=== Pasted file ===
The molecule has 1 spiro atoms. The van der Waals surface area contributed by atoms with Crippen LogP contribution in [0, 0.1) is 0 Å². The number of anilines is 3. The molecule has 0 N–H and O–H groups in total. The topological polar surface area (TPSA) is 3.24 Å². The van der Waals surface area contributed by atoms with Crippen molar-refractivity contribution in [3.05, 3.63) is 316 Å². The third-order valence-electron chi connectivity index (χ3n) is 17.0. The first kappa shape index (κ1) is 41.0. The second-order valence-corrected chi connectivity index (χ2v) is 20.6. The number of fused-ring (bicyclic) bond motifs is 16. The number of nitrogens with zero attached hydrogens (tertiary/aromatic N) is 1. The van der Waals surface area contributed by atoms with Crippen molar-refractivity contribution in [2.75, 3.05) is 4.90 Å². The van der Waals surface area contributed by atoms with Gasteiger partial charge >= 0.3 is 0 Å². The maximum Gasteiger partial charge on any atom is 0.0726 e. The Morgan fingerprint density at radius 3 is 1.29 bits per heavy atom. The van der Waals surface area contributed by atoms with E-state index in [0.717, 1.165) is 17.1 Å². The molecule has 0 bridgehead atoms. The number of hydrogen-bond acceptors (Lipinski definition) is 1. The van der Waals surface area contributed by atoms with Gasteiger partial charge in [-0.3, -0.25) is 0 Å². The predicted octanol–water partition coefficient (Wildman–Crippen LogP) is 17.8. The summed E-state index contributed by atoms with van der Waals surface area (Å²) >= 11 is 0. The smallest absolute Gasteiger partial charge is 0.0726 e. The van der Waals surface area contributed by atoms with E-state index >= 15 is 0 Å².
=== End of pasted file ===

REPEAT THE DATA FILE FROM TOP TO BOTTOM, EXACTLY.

The molecule has 1 spiro atoms. The van der Waals surface area contributed by atoms with Crippen LogP contribution in [0, 0.1) is 0 Å². The number of anilines is 3. The molecule has 0 N–H and O–H groups in total. The topological polar surface area (TPSA) is 3.24 Å². The van der Waals surface area contributed by atoms with Crippen molar-refractivity contribution in [3.05, 3.63) is 316 Å². The third-order valence-electron chi connectivity index (χ3n) is 17.0. The first kappa shape index (κ1) is 41.0. The second-order valence-corrected chi connectivity index (χ2v) is 20.6. The number of fused-ring (bicyclic) bond motifs is 16. The number of nitrogens with zero attached hydrogens (tertiary/aromatic N) is 1. The van der Waals surface area contributed by atoms with Crippen molar-refractivity contribution in [2.75, 3.05) is 4.90 Å². The van der Waals surface area contributed by atoms with Gasteiger partial charge >= 0.3 is 0 Å². The maximum Gasteiger partial charge on any atom is 0.0726 e. The Morgan fingerprint density at radius 3 is 1.29 bits per heavy atom. The van der Waals surface area contributed by atoms with E-state index in [0.717, 1.165) is 17.1 Å². The molecule has 0 bridgehead atoms. The number of hydrogen-bond acceptors (Lipinski definition) is 1. The van der Waals surface area contributed by atoms with Gasteiger partial charge in [-0.3, -0.25) is 0 Å². The predicted octanol–water partition coefficient (Wildman–Crippen LogP) is 17.8. The summed E-state index contributed by atoms with van der Waals surface area (Å²) >= 11 is 0. The smallest absolute Gasteiger partial charge is 0.0726 e. The van der Waals surface area contributed by atoms with E-state index >= 15 is 0 Å².